Monday, November 26, 2012

Whakatere ki Tai: The Launch of He Puna Iti i te Ao Mārama

It was a drizzly and windy day at Arai-te-uru, Hokianga South Head, when Pā Henare Tate and his ope from Motuti arrived to a powerful pōwhiri by over 60 people - kaumātua, kuia, parents, young people and a baby - from various South Hokianga communities. It was Saturday 17th November 2012. Pā Henare had come for a ritual he termed, “Whakatere ki Tai”. The first copy of his book, He Puna iti i te Ao Mārama (A Little Spring in the World of Light) was to be gifted to the sea. Following the pōwhiri and whakahoki mihi, the book was wrapped in a gold cloth, tied with flax, and placed in a kete, and carried by an appointed person down to the water’s edge for Pā Henare to cast into the sea. It was not the best day for the ritual. E pari mai ana te tai. The tide was coming in. E papaki tū ana ngā ngaru o Hokianga. The waves were pounding against the rocks. After a short karakia, Pā Henare cast the book into the swirling water. The tide and waves brought the book back into shore, as if it didn’t really want to go. Then there was a second cast of the book. It was told in no uncertain terms that it was to go. Eventually, the book disappeared from sight.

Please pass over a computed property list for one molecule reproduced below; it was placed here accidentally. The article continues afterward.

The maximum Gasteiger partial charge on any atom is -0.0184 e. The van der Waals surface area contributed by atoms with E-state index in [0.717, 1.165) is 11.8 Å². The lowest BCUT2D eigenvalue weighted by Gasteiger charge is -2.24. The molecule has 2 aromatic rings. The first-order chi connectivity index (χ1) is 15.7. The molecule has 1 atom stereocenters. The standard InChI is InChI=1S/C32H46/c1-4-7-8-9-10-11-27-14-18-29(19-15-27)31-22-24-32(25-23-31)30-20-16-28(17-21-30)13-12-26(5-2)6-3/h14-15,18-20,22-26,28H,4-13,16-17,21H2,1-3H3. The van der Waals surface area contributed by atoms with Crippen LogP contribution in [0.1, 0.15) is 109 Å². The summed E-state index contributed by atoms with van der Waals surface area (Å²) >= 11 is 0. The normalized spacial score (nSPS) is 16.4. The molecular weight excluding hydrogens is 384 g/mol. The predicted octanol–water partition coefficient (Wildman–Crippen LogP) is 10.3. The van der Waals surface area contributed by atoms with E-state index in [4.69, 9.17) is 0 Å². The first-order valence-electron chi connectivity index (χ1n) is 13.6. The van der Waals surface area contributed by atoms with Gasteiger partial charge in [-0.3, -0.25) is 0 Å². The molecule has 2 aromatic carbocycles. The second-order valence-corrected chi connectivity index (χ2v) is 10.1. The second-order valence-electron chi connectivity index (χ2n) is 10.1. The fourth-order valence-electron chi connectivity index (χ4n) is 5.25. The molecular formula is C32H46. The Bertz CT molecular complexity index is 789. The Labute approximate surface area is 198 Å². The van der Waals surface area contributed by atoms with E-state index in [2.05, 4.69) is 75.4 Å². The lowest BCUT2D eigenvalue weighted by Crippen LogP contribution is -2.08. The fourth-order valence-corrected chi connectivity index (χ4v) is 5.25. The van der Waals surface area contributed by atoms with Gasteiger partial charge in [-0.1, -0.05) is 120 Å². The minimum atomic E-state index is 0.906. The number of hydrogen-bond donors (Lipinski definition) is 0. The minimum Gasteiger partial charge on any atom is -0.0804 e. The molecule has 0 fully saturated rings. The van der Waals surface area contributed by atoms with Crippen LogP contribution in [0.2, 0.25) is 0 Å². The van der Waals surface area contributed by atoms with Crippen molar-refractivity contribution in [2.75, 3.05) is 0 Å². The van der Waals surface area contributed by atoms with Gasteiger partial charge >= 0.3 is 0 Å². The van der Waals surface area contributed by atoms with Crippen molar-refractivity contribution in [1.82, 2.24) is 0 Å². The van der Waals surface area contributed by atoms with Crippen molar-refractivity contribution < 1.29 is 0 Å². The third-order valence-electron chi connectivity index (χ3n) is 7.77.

The ceremony signified the letting go and sending forth of the first fruit of his labour just as the practice was in the days of the tūpuna. In their days, the first fruit of crops, fish, arts, crafts were given away. Even the first-born child, called mātāmua, was taken and raised by the tūpuna (grandparents). The spirituality behind the ritual was that in giving away, one received the same in greater abundance. Secondly, in giving away what one had produced, one learnt that nothing produced was for oneself alone. In this case, a book is for others to read and not just reserved for the author. 

It was the fifth book Pā Henare had brought to Arai-te-uru for release. He said Arai-te-uru was a very special place for him. In 1976, he had composed pātere, waiata, haka and waiata poi from nearby for the Rāwene 150th celebrations in 1977. The waiata “Karanga Hokianga” is one of those songs. The first performance by the combined culture groups for the Rāwene celebrations were also performed for the open sea at a nearby spot.

“Whakatere ki Uta” (launching ashore) will be held during celebrations on Tamatea marae on 1st December. The book will be available on that day.
To end the ceremony, all retired to Waiwhatawhata marae for mihi and kai – anō te manaaki o te iwi. What hospitality!

by  Pā Henare

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